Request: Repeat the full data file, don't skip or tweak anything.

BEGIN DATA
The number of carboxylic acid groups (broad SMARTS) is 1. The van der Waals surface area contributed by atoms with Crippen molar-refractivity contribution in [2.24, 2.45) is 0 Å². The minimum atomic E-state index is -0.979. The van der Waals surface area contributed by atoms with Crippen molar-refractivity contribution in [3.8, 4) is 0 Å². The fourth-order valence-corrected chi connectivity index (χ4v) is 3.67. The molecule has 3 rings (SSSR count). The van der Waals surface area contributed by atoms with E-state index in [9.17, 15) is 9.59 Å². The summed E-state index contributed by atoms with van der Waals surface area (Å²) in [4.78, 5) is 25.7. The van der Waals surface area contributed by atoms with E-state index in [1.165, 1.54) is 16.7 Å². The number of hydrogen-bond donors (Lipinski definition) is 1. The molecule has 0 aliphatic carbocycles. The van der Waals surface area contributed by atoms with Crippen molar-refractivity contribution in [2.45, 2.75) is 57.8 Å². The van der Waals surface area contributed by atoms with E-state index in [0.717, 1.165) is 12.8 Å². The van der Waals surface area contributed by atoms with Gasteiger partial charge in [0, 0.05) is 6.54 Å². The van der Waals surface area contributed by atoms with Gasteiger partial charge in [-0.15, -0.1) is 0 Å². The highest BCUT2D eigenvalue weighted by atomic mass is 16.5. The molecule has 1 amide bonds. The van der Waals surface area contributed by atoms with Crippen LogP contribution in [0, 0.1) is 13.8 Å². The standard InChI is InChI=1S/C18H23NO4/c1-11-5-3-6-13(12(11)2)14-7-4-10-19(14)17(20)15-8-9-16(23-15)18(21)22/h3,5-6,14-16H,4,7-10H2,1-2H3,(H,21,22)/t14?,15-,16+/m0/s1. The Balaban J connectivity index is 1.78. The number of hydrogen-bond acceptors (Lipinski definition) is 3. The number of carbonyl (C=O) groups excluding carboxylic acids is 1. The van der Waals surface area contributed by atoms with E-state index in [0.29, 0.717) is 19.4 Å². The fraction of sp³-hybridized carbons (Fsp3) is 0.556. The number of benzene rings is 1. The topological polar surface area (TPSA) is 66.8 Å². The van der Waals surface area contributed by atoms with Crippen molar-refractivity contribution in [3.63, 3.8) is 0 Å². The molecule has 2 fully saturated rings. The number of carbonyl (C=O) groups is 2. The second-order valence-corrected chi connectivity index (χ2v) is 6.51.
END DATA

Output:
The number of carboxylic acid groups (broad SMARTS) is 1. The van der Waals surface area contributed by atoms with Crippen molar-refractivity contribution in [2.24, 2.45) is 0 Å². The minimum atomic E-state index is -0.979. The van der Waals surface area contributed by atoms with Crippen molar-refractivity contribution in [3.8, 4) is 0 Å². The fourth-order valence-corrected chi connectivity index (χ4v) is 3.67. The molecule has 3 rings (SSSR count). The van der Waals surface area contributed by atoms with E-state index in [9.17, 15) is 9.59 Å². The summed E-state index contributed by atoms with van der Waals surface area (Å²) in [4.78, 5) is 25.7. The van der Waals surface area contributed by atoms with E-state index in [1.165, 1.54) is 16.7 Å². The number of hydrogen-bond donors (Lipinski definition) is 1. The molecule has 0 aliphatic carbocycles. The van der Waals surface area contributed by atoms with Crippen molar-refractivity contribution in [2.45, 2.75) is 57.8 Å². The van der Waals surface area contributed by atoms with E-state index in [0.717, 1.165) is 12.8 Å². The van der Waals surface area contributed by atoms with Gasteiger partial charge in [0, 0.05) is 6.54 Å². The van der Waals surface area contributed by atoms with Gasteiger partial charge in [-0.15, -0.1) is 0 Å². The highest BCUT2D eigenvalue weighted by atomic mass is 16.5. The molecule has 1 amide bonds. The van der Waals surface area contributed by atoms with Crippen LogP contribution in [0, 0.1) is 13.8 Å². The standard InChI is InChI=1S/C18H23NO4/c1-11-5-3-6-13(12(11)2)14-7-4-10-19(14)17(20)15-8-9-16(23-15)18(21)22/h3,5-6,14-16H,4,7-10H2,1-2H3,(H,21,22)/t14?,15-,16+/m0/s1. The Balaban J connectivity index is 1.78. The number of hydrogen-bond acceptors (Lipinski definition) is 3. The number of carbonyl (C=O) groups excluding carboxylic acids is 1. The van der Waals surface area contributed by atoms with E-state index in [0.29, 0.717) is 19.4 Å². The fraction of sp³-hybridized carbons (Fsp3) is 0.556. The number of benzene rings is 1. The topological polar surface area (TPSA) is 66.8 Å². The van der Waals surface area contributed by atoms with Crippen molar-refractivity contribution in [3.63, 3.8) is 0 Å². The molecule has 2 fully saturated rings. The number of carbonyl (C=O) groups is 2. The second-order valence-corrected chi connectivity index (χ2v) is 6.51.